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SNYDER: For Ted Leonsis, Wizards’ progress more important than results
Some fans look at the Washington Wizards and see a glass that’s half full. Other fans look at the team and see a bare table, no glass at all.
The latter view is overly harsh and pessimistic. But whichever assessment is closest to yours, Washington isn’t close to the A-list teams in Miami, Boston, New York and Chicago, and still some distance from the next tier of Atlanta, Indiana and Philadelphia.
Everyone agrees that a gap exists, and it’s unlikely to close significantly during this abbreviated season which tips off Monday when the New Jersey Nets visit Verizon Center. The Wizards won a mere 23 games last season. Winning the same amount this season would show serious improvement, taking their winning percentage from .280 to .348.
The prospect of a fourth consecutive losing season — preceded by four consecutive winning seasons from 2004-08 — isn’t anything to get excited about. But as painful as it might be, progress for the Wizards won’t be measured by the win-loss column.
“It’s not a one-game, one-season arc and narrative that we’re on,” owner Ted Leonsis said. “It’s a multiseason narrative that we’re on. It’s the second step in a long journey — the second season under new ownership and a new strategy — and I think we’re off to a good start.”
He said the Wizards are playing to win, and he wants to see more wins. But more than anything else, he needs to see upside from the decision to rebuild after dismantling the veteran core of Gilbert Arenas, Antawn Jamison, Caron Butler and Brendan Haywood. He needs the players on one of the NBA’s youngest teams to improve and develop chemistry.
None of that can occur unless the youngsters — eight players in their rookie or second season — receive extensive minutes. “That’s the only way we’re going to know if we drafted and developed well,” Leonsis said. “I’m more concerned with the process right now than the output.”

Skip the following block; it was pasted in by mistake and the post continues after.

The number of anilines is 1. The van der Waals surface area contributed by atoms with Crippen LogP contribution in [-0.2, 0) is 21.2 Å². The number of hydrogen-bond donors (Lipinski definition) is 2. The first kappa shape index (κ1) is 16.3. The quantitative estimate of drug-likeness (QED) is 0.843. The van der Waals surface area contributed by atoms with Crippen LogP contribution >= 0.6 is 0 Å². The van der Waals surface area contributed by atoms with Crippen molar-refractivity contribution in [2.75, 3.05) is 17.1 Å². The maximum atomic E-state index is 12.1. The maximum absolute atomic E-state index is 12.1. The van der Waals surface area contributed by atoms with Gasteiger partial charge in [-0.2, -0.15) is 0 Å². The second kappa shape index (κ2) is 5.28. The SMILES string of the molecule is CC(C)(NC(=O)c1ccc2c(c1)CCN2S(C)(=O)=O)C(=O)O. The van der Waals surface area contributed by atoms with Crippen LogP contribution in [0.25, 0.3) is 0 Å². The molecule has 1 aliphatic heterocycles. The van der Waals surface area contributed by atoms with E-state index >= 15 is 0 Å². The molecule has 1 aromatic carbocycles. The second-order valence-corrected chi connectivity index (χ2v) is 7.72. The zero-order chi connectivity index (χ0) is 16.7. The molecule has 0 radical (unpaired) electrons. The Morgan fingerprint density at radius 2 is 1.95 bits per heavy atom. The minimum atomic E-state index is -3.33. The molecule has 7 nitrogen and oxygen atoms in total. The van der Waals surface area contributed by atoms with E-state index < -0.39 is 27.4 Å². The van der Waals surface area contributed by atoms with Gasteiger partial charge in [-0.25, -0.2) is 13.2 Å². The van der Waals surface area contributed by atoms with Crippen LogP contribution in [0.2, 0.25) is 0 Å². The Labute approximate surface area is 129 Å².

If winning is the only thing that invigorates you, the 2011-12 Wizards aren’t the team for you.
They require expanded definitions of “progress” and “success,” such as breaking even on a road trip (Washington won just three away games last season). Or enjoying a few stretches with wins in two-of-three games and four-of-six games. Even closing out quarters or making late rallies can generate encouragement.
Center JaVale McGee demonstrated as much last week in the preseason finale, a loss against Philly, when two of his plays made the Top 10 according to NBA.com.
On No. 10, he demonstrated his extreme athleticism on a baseline drive, swooping behind the backboard and extending for a reverse lay-up, a la Dr. J. On No. 1, McGee caught a lob while coming down the lane and hammered a vicious slam over flailing Sixers rookie Nikola Vucevic … followed by an unnecessary and immature stare-down.
McGee led the Wizards with 20 points and added nine rebounds. If he regularly curtails his silliness and perfects his sky hook, he’ll fit nicely. More maturity also is the theme for Andray Blatche, whose attitude is the sole threat to his ascension. Shooting guard Nick Young can score but has the physical gifts to do much more and should put his mind to it. Shooting guard Jordan Crawford can fill it up, too, but he must improve at doing it within the system.
Leonsis is preaching patience, trying to follow the steps he used to rebuild the Washington Capitals. A similar philosophy was utilized in Oklahoma City, where the Thunder have risen to ranks of championship contender.
The plan requires good luck in the draft lottery, shrewd maneuvering for additional picks, wise choices on the draftees and an environment that prompts your superstar to sign long-term. That’s a lot to line up, and everything can fall apart if one step is off.
But the Wizards are in good shape at this stage, perhaps two or three years away from serious contention with Wall and the young core approaching their prime, aided by recent draft picks and a couple of key free agents.
Meanwhile, the 2011-12 Wizards will try to take advantage of their youth, athleticism and length. They have the potential to rank among the league’s more exciting and entertaining teams on the break, with Wall running the point, high-flying options on the wings and shooters on the arc.
It could lead to some fun basketball.
Here’s hoping that it does, because there’s probably not much winning basketball this season.
© Copyright 2013 The Washington Times, LLC. Click here for reprint permission.
About the Author
Deron Snyder is an award-winning journalist and Washington Times sports columnist with more than 25 years of experience. He has worked at USA Today and his column was syndicated in Gannett’ 80-plus newspapers from 2000-2009, appearing in The Arizona Republic, The Indianapolis Star, The Detroit News and many others. Follow Deron on Twitter @Its_Ball_Good or email him at firstname.lastname@example.org.
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